How to monitor your intensity during your fitness workouts You'll be doing two types of workouts: interval training and endurance training. Both are important for burning calories and overall conditioning. Use the Rate of Perceived Exertion to gauge your effort level or intensity.

How to warm up/cool down after your workout routines Five-minute warm-ups and cool-downs are built into your fitness workouts. At the end of each training session, you should also do 20- to 30-second stretches for all your major muscle groups.

Take a look at the following page to learn more about the interval training and endurance training workout routines.[header = Interval training and endurance training workout routines: get started today!]

Interval Training & Endurance Training: The Double-Cross Cardio Workout Routines

Get started today!

Interval training

Interval training essentially means alternating high and low intensity in measured spurts of exercise. The goal is to get your heart rate up, up, up, then briefly bring it down so your body can recover before you raise it again.

This type of training lets you burn more calories in less time and more effectively boosts your aerobic capacity. Since you'll be pushing your body hard during the high-intensity spurts, the low-intensity "recovery" periods are essential.

Use the Rate of Perceived Exertion (RPE) chart to gauge how hard you're working. If you feel like you can't complete an interval at the suggested RPE, take the intensity down a notch.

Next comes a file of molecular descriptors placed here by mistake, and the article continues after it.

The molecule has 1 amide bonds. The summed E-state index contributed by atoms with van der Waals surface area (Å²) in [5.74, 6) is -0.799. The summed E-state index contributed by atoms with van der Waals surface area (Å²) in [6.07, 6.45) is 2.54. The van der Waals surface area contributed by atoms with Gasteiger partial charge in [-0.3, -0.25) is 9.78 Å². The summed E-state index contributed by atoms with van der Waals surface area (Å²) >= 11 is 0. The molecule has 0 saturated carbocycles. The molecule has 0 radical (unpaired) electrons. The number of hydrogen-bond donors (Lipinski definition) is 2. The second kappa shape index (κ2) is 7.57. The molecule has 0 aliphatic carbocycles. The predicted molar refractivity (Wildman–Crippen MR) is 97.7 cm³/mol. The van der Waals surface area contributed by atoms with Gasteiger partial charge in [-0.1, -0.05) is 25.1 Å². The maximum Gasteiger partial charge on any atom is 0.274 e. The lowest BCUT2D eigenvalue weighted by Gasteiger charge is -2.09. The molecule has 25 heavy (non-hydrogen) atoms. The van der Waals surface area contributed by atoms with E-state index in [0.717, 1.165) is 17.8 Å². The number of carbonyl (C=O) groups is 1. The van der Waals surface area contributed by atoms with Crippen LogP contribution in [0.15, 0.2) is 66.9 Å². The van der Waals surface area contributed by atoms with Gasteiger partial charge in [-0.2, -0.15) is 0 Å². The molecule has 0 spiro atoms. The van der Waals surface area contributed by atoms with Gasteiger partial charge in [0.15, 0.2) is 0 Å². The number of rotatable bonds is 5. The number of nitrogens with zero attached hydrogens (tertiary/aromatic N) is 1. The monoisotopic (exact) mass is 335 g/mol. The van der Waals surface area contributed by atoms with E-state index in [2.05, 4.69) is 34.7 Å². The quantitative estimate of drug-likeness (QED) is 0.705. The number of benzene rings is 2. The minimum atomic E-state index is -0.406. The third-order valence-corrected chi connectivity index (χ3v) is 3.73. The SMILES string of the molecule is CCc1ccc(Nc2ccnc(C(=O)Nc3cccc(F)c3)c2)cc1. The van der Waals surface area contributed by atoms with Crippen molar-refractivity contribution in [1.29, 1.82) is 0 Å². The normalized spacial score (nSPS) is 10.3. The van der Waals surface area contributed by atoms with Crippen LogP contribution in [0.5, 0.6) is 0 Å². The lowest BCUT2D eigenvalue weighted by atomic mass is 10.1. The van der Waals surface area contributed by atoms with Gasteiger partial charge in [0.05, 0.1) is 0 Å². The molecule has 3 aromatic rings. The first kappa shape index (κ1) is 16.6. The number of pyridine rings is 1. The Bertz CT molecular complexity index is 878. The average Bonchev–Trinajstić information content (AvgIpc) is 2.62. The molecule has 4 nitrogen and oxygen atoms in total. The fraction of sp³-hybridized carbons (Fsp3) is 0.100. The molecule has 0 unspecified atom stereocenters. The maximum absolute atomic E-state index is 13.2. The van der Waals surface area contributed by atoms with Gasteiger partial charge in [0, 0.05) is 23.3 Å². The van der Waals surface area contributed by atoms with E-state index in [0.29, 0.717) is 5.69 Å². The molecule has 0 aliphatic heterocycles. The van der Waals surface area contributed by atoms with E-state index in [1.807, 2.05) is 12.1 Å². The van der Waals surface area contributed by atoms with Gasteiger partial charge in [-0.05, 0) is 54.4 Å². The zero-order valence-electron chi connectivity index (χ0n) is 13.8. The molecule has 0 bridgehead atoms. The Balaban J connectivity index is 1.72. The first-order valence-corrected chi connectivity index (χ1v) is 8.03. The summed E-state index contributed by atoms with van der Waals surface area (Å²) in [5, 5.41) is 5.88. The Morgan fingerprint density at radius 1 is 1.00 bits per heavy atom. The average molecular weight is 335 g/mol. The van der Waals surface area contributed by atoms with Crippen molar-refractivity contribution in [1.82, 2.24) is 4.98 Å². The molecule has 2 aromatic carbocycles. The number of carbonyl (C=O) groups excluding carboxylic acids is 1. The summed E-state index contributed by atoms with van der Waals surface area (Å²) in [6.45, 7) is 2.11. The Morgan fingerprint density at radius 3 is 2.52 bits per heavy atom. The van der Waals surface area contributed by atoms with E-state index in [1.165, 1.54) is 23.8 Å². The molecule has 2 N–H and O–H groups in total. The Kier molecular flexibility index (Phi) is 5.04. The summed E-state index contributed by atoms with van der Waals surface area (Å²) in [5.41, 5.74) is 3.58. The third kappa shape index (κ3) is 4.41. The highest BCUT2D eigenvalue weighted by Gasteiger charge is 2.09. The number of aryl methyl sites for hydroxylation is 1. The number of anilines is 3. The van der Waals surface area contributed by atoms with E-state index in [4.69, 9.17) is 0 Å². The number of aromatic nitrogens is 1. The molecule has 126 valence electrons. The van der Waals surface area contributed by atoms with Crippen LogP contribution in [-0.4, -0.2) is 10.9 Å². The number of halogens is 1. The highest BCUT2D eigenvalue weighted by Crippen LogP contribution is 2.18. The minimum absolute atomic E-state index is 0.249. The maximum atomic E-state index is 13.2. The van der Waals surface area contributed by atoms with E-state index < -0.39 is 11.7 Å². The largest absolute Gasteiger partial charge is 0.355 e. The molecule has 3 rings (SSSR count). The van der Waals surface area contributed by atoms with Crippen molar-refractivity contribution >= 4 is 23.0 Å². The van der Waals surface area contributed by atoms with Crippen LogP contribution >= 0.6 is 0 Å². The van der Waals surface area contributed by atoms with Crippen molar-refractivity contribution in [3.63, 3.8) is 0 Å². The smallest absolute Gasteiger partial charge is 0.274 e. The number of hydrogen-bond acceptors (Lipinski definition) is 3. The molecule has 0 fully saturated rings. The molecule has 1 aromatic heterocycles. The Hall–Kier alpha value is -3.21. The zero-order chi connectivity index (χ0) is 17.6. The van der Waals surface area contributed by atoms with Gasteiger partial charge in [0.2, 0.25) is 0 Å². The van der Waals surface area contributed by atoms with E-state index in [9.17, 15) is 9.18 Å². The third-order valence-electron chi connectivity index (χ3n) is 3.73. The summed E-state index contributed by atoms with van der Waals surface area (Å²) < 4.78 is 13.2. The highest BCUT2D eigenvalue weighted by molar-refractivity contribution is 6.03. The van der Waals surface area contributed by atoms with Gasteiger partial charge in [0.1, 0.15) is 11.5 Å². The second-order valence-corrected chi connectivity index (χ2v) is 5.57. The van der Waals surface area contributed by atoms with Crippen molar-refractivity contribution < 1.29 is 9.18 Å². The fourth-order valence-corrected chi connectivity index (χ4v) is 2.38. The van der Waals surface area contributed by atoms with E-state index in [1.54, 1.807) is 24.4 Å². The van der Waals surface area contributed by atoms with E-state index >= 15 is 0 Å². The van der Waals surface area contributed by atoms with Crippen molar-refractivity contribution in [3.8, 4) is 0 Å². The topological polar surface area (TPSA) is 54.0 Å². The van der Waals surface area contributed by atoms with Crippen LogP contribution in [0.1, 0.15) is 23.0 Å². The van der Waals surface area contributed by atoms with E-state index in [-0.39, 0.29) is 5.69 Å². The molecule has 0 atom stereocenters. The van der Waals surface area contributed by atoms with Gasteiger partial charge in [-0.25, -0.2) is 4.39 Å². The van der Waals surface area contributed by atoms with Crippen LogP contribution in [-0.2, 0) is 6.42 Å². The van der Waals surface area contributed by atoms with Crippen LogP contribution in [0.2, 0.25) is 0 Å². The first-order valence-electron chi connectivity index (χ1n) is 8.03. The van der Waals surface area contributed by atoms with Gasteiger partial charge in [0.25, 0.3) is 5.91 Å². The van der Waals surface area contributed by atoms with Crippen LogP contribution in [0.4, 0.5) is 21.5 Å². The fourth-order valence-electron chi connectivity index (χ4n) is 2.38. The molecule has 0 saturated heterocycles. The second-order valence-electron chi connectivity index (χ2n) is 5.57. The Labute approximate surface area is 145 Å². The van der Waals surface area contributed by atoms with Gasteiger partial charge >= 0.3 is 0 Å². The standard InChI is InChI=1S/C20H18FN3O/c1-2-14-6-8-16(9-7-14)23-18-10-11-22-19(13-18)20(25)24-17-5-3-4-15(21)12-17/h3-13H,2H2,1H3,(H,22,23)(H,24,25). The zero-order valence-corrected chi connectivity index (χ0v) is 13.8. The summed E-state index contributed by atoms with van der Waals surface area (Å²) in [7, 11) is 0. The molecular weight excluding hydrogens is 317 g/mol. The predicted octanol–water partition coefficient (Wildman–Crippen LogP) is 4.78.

• Total workout time
    40 min.
  • Warm-up
    5 min. at RPE 4-5
  • Workout
    1 min. at RPE 7-8 followed by 4-min. "recovery" at RPE 3-5
    1 min. at RPE 7-8 followed by 3-min. "recovery" at RPE 3-5
    30 seconds at RPE 8-9 followed by 90-second "recovery" at RPE 3-5 (repeat for a total of 6 times)
    1 min. at RPE 7-8 followed by 3-min. "recovery" at RPE 3-5
    1 min. at RPE 7-8 followed by 4-min. "recovery" at RPE 3-5
  • Cool-down
    5 min. at RPE 2-3

Endurance training

This moderate-intensity workout is designed to build stamina, so you can do longer runs and rides without running out of steam. It will also help prepare you to push hard during your interval workouts.

Unlike interval training, your pace remains relatively steady throughout the entire endurance training session. You improve your aerobic fitness, but more slowly than when you're interval training. If you get tired, reduce your intensity or RPE. When you feel better, you can increase your intensity again.

  • Total workout time
    50-60 min.
  • Warm-up
    5 min. at RPE 4
  • Workout
    40-50 min. at RPE 5-6
  • Cool-down
    5 min. at RPE 4

Here's your weekly cardio workout routines:

Week 1

  • Monday indoor interval cycling
  • Wednesday outdoor endurance walk/run
  • Friday indoor interval walk/run
  • Saturday outdoor endurance cycling

Week 2

  • Monday outdoor interval walk/run
  • Wednesday indoor endurance cycling
  • Friday indoor interval cycling
  • Saturday outdoor endurance walk/run

Week 3

  • Monday indoor endurance cycling
  • Wednesday outdoor interval walk/run
  • Friday indoor endurance walk/run
  • Saturday outdoor interval cycling

Week 4

  • Monday indoor endurance walk/run
  • Wednesday outdoor interval cycling
  • Friday indoor endurance cycling
  • Saturday outdoor interval walk/run

Weeks 5-8

  • Repeat Weeks 1-4, switching all indoor workouts to outdoors and vice versa. For example: In Week 5, on Monday do outdoor interval cycling, and on Wednesday do an indoor endurance walk/run.